In any case, having travel insurance might not be mandatory, but it is highly recommended. It’s the kind of purchase you won’t think is necessary until you actually need it. Make sure to get your travel insurance now for your next trip.

Travellers needing a visa to enter European countries in the Schengen area are required to purchase travel insurance with a minimum coverage of 30,000 Euros. This requirement does not apply to Canadian travellers.

What Types of Travel Insurance Are There?

There are many types of insurance available to fit different situations and travel styles. A call with your travel insurance agent will be the best option to assess your needs. Basically, there are four major pillars to travel insurance: Travel Health Insurance, Medical Evacuation Insurance, Trip Cancellation Insurance and Baggage/Property Insurance. Some packages will also offer additional coverage for flight delay, accident or personal civil liability.

What Is Not Covered by Travel Insurance?

No one wants to read through an insurance policy! However, there are things that will definitely not be covered by your travel insurance if you make a claim such as: failure to declare pre-existing medical conditions (ex. Chronic ailments, pregnancy or any disease which was not contracted while travelling), failure to involve the police or show proof of ownership in the event of theft or loss, any accident that occurred while intoxicated, travelling through a high-risk zone, engaging in certain extreme sports, etc. Make sure to contact your travel insurance agent to validate the exclusions, conditions and limitations of your policy.

Am I Already Covered by My Credit Card Company?

Travel insurance issued by credit card companies should be regarded with caution. It is really important to understand the contract and its limitation. Some cards will cover trips up to a certain number of days while others will only cover purchases (ex. Flights, hotel reservations, etc.) made with the credit card. By having a good comprehension of your policy, you might find that it requires an additional complementary coverage from an external travel insurance company.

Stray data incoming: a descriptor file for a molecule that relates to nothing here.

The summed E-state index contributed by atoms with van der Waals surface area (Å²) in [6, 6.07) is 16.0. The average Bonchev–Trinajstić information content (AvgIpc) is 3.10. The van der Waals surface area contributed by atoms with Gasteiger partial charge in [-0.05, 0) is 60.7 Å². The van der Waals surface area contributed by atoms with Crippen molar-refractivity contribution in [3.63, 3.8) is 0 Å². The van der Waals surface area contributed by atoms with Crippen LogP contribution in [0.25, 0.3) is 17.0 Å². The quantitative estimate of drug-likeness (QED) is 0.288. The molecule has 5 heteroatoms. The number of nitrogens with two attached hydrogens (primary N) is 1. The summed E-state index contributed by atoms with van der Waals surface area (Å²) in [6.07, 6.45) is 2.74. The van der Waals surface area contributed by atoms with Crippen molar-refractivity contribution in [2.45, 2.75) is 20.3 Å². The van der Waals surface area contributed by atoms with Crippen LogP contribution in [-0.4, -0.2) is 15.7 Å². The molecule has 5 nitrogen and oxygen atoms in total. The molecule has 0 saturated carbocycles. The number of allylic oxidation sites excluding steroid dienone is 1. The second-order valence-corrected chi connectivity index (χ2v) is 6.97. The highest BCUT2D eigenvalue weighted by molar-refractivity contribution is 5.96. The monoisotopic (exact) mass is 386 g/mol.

Nowadays it is less common to get coverage for flight accident through credit cards. Only all-inclusive packages provided through your travel insurance broker or through an insurance company directly will guarantee this additional coverage.

When Should I Subscribe to a Travel Insurance?

No matter what the type of insurance you wish to obtain, it should be purchased when the travel plans are official or money towards the trip has been spent on transportation or accommodation. Perhaps getting a travel insurance quote should be on the same level of priority as checking for flights or booking a hotel.

How Much Does It Cost?

This varies greatly based on the age of each traveller, the length of the trip, the type of travel/traveller (e.g. expatriate, snowbird, exchange student, etc.), the destinations (including or excluding Canada/USA) and the health condition of the person insured.

When planning your travel budget, you should not neglect the importance of getting a travel insurance. If you think you don’t have enough money for it then maybe you should not travel in the first place. Having to pay for emergency medical services without having a proper insurance can potentially mortgage your future. For a few dollars a day, it’s very little paid to have peace of mind.

Travelling, as much as it is a wonderful experience, should not be a source of stress. Getting a travel insurance before your trip will help lift the pressure off your shoulder and allow you to relax during your holiday.

Avoid getting sick while traveling

27 August 2017

There is nothing more annoying than getting sick while traveling. Nobody wants to stay in their room or in the waiting room of a clinic instead of lounging on the beach or visiting tourist attractions!

In the case of accidents or serious illness, the best thing will always be to have travel insurance that covers medical expenses and provides assistance to find the best care. But for everything else?

Here are five things to consider to avoid getting sick while traveling or at least prevent minor ailments.

1- FOOD

– Begin to take probiotics a few weeks before your departure to strengthen your intestinal flora;
– Try to find fresh ginger when you arrive. In cases of discomfort due to indigestion or even to appease a small cough, it is the best medicine! Ginger can easily be consumed in a tea (some pieces infused in boiling water);
– Give a chance for your body to adjust, especially after the shock of jet lag! Gradually adopt the a new diet. In other words, eat vegetarian and not too spicy for the first few days. Once you have accustomed to the local flavors, you can start experimenting with more food;